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Complexity and the Arrow of Time


Charles H. Lineweaver, Paul C. W. Davies, Michael Ruse, Eric J. Chaisson, Seth Lloyd, Marcelo Gleiser, Simon Conway Morris, Stuart A. Kauffman, D. Eric Smith, David C. Krakauer, David Wolpert, William C. Wimsatt, Philip Clayton
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  • Date Published: August 2013
  • availability: In stock
  • format: Hardback
  • isbn: 9781107027251

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About the Authors
  • There is a widespread assumption that the universe in general, and life in particular, is 'getting more complex with time'. This book brings together a wide range of experts in science, philosophy and theology and unveils their joint effort in exploring this idea. They confront essential problems behind the theory of complexity and the role of life within it: what is complexity? When does it increase, and why? Is the universe evolving towards states of ever greater complexity and diversity? If so, what is the source of this universal enrichment? This book addresses those difficult questions, and offers a unique cross-disciplinary perspective on some of the most profound issues at the heart of science and philosophy. Readers will gain insights in complexity that reach deep into key areas of physics, biology, complexity science, philosophy and religion.

    • Brings together cosmological, biological and philosophical perspectives to explore one of the most fundamental questions about the nature of our universe
    • Aimed at a broad audience interested in the more philosophical aspects of science
    • Written by a broad range of authoritative and respected experts to give a unique cross-disciplinary view on complexity
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    Reviews & endorsements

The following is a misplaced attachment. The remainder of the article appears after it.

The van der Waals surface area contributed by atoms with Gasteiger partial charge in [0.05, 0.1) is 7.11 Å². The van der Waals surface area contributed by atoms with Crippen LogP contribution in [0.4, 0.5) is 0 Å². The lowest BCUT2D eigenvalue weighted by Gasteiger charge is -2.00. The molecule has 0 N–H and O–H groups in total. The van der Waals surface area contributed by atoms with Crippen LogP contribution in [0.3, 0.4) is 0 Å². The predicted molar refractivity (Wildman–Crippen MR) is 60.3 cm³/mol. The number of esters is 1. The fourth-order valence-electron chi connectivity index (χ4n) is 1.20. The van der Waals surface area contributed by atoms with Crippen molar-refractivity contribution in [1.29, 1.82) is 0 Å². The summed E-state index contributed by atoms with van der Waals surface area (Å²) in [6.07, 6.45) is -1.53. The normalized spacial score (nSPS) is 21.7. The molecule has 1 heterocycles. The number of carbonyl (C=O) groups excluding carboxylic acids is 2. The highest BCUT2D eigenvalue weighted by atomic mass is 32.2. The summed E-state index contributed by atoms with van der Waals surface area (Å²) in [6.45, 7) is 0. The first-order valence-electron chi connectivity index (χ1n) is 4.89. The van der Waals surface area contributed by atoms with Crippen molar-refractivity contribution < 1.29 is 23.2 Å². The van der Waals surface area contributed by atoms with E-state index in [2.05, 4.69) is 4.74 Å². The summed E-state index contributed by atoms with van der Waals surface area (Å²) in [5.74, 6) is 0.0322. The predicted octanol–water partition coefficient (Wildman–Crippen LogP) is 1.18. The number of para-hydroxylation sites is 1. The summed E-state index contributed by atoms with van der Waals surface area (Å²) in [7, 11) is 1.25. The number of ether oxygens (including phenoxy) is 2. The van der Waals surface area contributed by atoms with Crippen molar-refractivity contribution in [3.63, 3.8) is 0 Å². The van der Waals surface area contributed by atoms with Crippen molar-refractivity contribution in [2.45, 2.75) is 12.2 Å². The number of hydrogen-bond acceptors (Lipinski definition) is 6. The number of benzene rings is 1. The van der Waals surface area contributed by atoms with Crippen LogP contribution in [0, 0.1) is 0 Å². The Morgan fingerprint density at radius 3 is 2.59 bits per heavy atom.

'The emergence of complex systems after the Big Bang, from a Universe that started out in a very simple state, is one of the great puzzles of science. This book provides the best single-volume insight into the nature of this puzzle, and hints at its possible resolution. It may be the answer to life, the Universe, and everything.' John Gribbin, University of Sussex

    'In physics, chemistry and biology, the topic of complexity is, in a word, complicated. This collection is invaluable as an introduction to the many intractable open questions this subject raises, such as how best to define complexity, and how, why and if it increases.' Jeremy Butterfield, University of Cambridge

    '… fascinating lines of thought …' Daniel McShea, Science

    'This work is essential reading for researchers in almost every philosophy- or theory-based field. It exposes the universe as a 'quantum computer' from which meaning can be found only through intradisciplinary and interdisciplinary thinking … Highly recommended.' J. A. van Reenen, Choice

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    Product details

    • Date Published: August 2013
    • format: Hardback
    • isbn: 9781107027251
    • length: 368 pages
    • dimensions: 234 x 158 x 20 mm
    • weight: 0.73kg
    • contains: 14 b/w illus.
    • availability: In stock
  • Table of Contents

    1. What is complexity? Is it increasing? Charles H. Lineweaver, Paul C. W. Davies and Michael Ruse
    2. Directionality principles from cancer to cosmology Paul C. W. Davies
    3. A simple treatment of complexity: cosmological entropic boundary conditions on increasing complexity Charles H. Lineweaver
    4. Using complexity science to search for unity in the natural sciences Eric J. Chaisson
    5. On the spontaneous generation of complexity in the universe Seth Lloyd
    6. Emergent spatiotemporal complexity in field theory Marcelo Gleiser
    7. Life: the final frontier for complexity? Simon Conway Morris
    8. Evolution beyond Newton, Darwin, and entailing law: the origin of complexity in the evolving biosphere Stuart A. Kauffman
    9. Emergent order in processes: the interplay of complexity, robustness, correlation, and hierarchy in the biosphere D. Eric Smith
    10. The inferential evolution of biological complexity: forgetting nature by learning to nurture David C. Krakauer
    11. Information width: a way for the second law to increase complexity David Wolpert
    12. Wrestling with biological complexity: from Darwin to Dawkins Michael Ruse
    13. The role of generative entrenchment and robustness in the evolution of complexity William C. Wimsatt
    14. On the plurality of complexity-producing mechanisms Philip Clayton

  • Editors

    Charles H. Lineweaver, Australian National University, Canberra

    Paul C. W. Davies, Arizona State University

    Michael Ruse, Florida State University


    Charles H. Lineweaver, Paul C. W. Davies, Michael Ruse, Eric J. Chaisson, Seth Lloyd, Marcelo Gleiser, Simon Conway Morris, Stuart A. Kauffman, D. Eric Smith, David C. Krakauer, David Wolpert, William C. Wimsatt, Philip Clayton

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